This year, at the TEDWomen conference, the premier forum for women leaders around the world, a new initiative took place before the conference even officially opened its doors.
For three days, TEDWomen brought together an incredibly diverse and impressive speaker lineup and the top women in business, tech, politics, and the arts to share their work, and tell their own personal stories of success and achievement. Attending TEDWomen is a powerful experience: a rare retreat where you can rub shoulders with inspiring figures including Me Too Founder Tarana Burke, legendary civil rights icon Dolores Huerta, and trailblazing political leader Stacey Abrams.
But this year’s conference was different, as the TED team took new steps to help attendees transform their inspiration into action. For the first time, TED launched the TEDWomen Leadership Intensive, a two-day pre-conference initiative that offers people from all stages of their careers a crash course in real leadership skills that they can use, even after the conference ends.
“TEDWomen is such an incredible ideas incubator, where bold thinking and creative leaders come together to foster change,” said Laura Beyer, Deputy Director of Brand Partnerships of TED. “But a lot of people, especially newer attendees, struggle with figuring out how to take those great ideas home, and how to turn them into the change they can use throughout their lives and careers. We wanted TEDWomen to inspire people not just during those few days in Palm Springs, but for years and years after. That’s how the TEDWomen Leadership Intensive was born.”
The two-day program included sessions on key leadership skills such as relationship building, stress alleviation, and professional storytelling, featuring top thinkers, business leaders, and change-makers. The program’s lineup was impressive: sessions included workshops on negotiation skills led by former FBI hostage negotiator and author Chris Voss, public speaking for business-led by TED’s Speaker Coach Director, Briar Goldberg and a relationship-building workshop led by journalist and entrepreneur Sarah Zapp.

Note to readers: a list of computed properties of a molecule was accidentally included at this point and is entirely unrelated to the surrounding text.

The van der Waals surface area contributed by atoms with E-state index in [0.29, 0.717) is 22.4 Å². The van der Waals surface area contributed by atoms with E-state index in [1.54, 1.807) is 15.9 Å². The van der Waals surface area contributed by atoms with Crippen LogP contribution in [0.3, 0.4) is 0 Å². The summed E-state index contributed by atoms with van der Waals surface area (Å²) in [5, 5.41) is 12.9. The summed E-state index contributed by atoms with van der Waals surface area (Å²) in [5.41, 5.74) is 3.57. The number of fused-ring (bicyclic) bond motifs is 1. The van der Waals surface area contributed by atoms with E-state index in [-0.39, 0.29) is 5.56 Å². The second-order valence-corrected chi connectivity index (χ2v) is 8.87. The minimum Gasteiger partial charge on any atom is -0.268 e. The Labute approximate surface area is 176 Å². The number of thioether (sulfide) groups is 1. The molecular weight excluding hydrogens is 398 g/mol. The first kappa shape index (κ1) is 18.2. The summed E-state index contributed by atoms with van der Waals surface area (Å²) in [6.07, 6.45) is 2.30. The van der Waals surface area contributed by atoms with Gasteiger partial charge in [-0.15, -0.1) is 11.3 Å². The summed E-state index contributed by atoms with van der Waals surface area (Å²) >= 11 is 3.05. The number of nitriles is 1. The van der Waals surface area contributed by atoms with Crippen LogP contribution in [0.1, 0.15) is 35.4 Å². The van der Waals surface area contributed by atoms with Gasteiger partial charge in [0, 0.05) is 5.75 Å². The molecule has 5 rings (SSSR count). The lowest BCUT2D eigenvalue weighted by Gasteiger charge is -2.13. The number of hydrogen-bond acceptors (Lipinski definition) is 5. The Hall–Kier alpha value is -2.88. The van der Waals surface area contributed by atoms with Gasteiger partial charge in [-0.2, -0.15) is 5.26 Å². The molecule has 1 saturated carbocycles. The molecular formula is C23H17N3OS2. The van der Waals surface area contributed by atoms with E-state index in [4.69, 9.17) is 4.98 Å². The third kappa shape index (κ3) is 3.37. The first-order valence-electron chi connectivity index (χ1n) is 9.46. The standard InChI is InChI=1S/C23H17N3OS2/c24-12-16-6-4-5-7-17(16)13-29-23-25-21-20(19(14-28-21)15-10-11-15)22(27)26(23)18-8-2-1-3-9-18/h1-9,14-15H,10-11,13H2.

“In developing the program, our aim was that the lessons workshopped and connections made would provide long-term value in each participants’ careers, organizations, and communities. We wanted this group to gain applicable insights that could be used both in and out of the workplace,” explained Erika Flynn, Associate Creative Director of TED Partnerships. “Our agenda was rigorously created with that goal in mind: no more awkward kick-off cocktail parties, stilted networking events, or interminably long, indistinguishable panels, just real skills that you can use and take with you.”
Ultimately, the goal is to not just help women in their careers but to accelerate change around the world. “TED is focused on ‘ideas worth spreading,” said Laura. “So we thought that it was imperative that we help give our attendees the tools to spread those impactful ideas. The Leadership Intensive program doesn’t just bring business leaders together; it also layers on tools and teachings to share TED-inspired ideas and values. Our hope is that the participants will leave better prepared both to succeed in their careers and to accelerate change around the world.”
“Our conference encourages people to step outside of their familiar world, connect with new content, and engage with our incredible TED community. Ultimately, it encourages people to think about their own work and industries in new and unique ways,” she continued.
Creating high-impact change is a theme that ran through every aspect of the 2018 TEDWomen Conference. This year, TED also broadcasted its entire program in real-time to more than 200 simultaneous TEDxWomen events held in more than 68 countries in 177 cities around the world — including too many places where women do not have a strong voice or an equal seat at the table.
TEDWomen believes that the first step toward equality is education. By sharing stories of women’s success, TEDWomen can show young women and girls around the world what they’re capable of and inspire an entire movement of ambitious, entrepreneurial women who want to change the world for the better — and improve the state of women, while doing so. For more information visit www.ted.com